- The men are demanding the Foreign Ministry be cleansed of Gadhafi loyalists
- They have anti-aircraft guns mounted on their trucks, the official says
- No violence was reported in the latest in a string of armed protests
Armed men in trucks with anti-aircraft guns mounted on them surrounded the Libyan Foreign Ministry in Tripoli early Sunday and refused to allow ministry staff to enter the building, a ministry official said.
Gunmen diverted traffic away from the ministry in central Tripoli as they continued the siege through the day.
In a news conference at the scene, protesters said they had a list of demands. Their main goal was to push the General National Congress to pass a proposed law that would ban Gadhafi-era officials from holding government posts.
The political isolation law proposal has been a matter of contention among lawmakers for several months because it could push current senior officials out of office for serving under the former regime.
The protesters said they chose the foreign ministry because it employs officials who continue to serve after the 2011 revolution that overthrew Moammar Gadhafi. Another one of their demands is to "cleanse" the Foreign Ministry of former regime elements.
A foreign ministry official, who refused to be named for security reasons, said that no violence erupted during the siege, but ministry staff felt intimidated and threatened by the armed show of force.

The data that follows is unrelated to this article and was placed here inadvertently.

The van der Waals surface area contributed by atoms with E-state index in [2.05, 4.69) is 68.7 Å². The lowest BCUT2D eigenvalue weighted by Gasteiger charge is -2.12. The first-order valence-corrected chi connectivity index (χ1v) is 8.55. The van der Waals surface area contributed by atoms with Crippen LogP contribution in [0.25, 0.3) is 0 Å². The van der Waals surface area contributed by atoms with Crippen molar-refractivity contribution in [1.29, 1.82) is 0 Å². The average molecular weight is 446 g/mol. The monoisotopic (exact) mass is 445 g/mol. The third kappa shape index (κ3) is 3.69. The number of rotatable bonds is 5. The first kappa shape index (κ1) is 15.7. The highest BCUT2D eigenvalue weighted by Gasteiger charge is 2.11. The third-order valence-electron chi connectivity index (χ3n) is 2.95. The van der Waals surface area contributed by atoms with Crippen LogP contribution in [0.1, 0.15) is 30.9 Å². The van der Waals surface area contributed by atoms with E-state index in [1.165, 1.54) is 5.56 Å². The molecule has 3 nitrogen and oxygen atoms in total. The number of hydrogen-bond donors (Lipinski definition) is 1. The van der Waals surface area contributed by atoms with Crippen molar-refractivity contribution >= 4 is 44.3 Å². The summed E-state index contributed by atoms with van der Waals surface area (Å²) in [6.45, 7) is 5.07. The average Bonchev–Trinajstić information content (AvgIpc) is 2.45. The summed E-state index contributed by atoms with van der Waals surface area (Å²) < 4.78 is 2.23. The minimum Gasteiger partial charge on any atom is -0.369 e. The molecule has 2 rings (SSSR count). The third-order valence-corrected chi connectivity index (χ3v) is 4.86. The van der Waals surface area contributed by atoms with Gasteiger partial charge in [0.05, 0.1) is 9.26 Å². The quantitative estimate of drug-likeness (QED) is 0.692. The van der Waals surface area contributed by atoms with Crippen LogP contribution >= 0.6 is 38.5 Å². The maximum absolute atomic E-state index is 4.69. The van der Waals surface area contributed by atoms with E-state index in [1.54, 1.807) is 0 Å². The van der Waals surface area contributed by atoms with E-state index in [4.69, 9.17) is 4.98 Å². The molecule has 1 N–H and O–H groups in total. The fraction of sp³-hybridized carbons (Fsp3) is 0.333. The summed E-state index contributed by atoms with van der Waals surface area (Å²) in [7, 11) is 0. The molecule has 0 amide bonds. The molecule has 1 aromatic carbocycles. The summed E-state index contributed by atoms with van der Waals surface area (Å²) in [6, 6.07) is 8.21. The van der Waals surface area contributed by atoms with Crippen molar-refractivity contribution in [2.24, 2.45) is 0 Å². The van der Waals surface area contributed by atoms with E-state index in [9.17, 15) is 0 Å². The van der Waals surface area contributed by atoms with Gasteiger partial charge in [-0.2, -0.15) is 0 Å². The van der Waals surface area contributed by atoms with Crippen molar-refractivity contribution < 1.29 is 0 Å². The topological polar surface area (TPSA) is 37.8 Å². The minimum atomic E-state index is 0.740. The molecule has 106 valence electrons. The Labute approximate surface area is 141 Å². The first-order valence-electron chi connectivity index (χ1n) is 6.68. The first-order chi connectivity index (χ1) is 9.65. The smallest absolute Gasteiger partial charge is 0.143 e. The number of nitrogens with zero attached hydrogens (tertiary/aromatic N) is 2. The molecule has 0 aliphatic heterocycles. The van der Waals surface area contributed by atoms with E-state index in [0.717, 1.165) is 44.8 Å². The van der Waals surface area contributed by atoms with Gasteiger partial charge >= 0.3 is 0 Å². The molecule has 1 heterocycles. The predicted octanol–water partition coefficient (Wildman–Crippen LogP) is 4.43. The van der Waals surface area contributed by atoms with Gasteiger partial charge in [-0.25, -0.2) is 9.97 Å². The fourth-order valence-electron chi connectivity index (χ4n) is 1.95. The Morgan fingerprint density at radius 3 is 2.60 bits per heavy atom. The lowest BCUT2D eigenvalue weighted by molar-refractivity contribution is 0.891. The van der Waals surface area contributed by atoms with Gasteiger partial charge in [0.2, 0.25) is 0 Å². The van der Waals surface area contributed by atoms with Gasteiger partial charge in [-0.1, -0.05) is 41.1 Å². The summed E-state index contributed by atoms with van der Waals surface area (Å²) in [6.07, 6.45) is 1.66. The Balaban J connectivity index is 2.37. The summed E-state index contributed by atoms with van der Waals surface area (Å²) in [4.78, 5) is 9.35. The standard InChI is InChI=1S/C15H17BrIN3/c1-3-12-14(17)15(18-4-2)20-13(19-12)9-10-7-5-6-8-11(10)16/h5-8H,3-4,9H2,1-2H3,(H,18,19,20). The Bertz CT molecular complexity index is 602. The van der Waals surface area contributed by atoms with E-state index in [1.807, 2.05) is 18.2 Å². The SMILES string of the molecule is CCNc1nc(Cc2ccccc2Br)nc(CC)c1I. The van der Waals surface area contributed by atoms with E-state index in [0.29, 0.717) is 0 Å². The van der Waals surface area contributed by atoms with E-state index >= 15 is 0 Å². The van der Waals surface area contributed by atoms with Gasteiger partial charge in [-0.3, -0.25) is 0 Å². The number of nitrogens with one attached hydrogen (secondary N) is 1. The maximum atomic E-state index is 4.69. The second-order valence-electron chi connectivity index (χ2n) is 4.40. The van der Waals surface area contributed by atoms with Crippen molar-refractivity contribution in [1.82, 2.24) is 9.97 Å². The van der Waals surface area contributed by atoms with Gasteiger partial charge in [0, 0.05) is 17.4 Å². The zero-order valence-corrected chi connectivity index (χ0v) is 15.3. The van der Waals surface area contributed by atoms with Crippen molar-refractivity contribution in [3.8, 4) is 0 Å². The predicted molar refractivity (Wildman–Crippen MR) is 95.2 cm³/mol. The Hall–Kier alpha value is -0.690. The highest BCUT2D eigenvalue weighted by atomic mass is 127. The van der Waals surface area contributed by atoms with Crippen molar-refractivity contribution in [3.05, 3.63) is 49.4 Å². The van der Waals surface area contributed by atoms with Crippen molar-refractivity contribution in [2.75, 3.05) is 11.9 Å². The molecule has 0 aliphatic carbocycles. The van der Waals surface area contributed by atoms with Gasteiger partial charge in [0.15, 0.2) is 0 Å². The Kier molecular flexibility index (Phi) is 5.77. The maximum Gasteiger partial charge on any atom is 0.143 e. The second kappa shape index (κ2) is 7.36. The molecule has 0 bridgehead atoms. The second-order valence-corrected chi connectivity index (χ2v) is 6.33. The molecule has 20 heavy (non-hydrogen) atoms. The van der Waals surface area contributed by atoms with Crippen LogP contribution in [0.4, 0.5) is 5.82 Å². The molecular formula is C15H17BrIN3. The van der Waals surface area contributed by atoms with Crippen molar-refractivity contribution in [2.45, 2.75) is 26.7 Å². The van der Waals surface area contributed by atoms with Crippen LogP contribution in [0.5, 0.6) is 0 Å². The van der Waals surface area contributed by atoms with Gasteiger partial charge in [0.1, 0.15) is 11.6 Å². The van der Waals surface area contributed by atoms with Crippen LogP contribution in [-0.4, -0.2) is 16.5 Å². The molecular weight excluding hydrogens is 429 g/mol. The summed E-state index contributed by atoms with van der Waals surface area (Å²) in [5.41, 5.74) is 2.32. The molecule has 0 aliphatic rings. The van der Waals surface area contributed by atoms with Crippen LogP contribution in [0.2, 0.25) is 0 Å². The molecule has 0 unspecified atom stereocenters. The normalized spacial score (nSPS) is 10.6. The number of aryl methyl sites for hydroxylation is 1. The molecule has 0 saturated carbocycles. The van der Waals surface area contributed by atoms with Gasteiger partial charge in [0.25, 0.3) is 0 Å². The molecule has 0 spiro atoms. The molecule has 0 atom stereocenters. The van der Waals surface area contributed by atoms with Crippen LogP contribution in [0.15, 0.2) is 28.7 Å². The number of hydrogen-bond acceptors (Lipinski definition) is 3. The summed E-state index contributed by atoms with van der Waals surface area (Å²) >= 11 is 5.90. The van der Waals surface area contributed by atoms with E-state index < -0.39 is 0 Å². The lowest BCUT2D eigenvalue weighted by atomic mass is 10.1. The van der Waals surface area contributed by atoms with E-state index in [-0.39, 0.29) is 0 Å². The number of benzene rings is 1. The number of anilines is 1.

Witnesses reported seeing more than a dozen gun trucks on roads leading to the ministry.
Watchdog groups have been calling on Libyan authorities to rein in armed groups that they say continue to pose a threat to the country's future.
"Unlawful armed groups that show up with heavy weapons and block access to government institutions demanding grievance, crosses the line of peaceful protest; it is intimidating and threatening and there should be accountability for these actions" Hanan Salah, the Libya researcher for Human Rights Watch told CNN on Sunday.
In recent months, similar incidents have taken place in the capital, with some Libyans resorting to armed protests. In some cases protesters surrounded government offices, and sessions of the country's legislature have been interrupted by armed groups who would storm their meetings.
Last month armed protesters besieged members of the General National Congress for several hours in an attempt to force them to pass the political isolation law. Gunmen later opened fire on the vehicle of the parliament speaker, who escaped unharmed.
Eighteen months after the fall of the regime, Libya remains awash in weapons and militias that the government has been struggling to control to secure the country.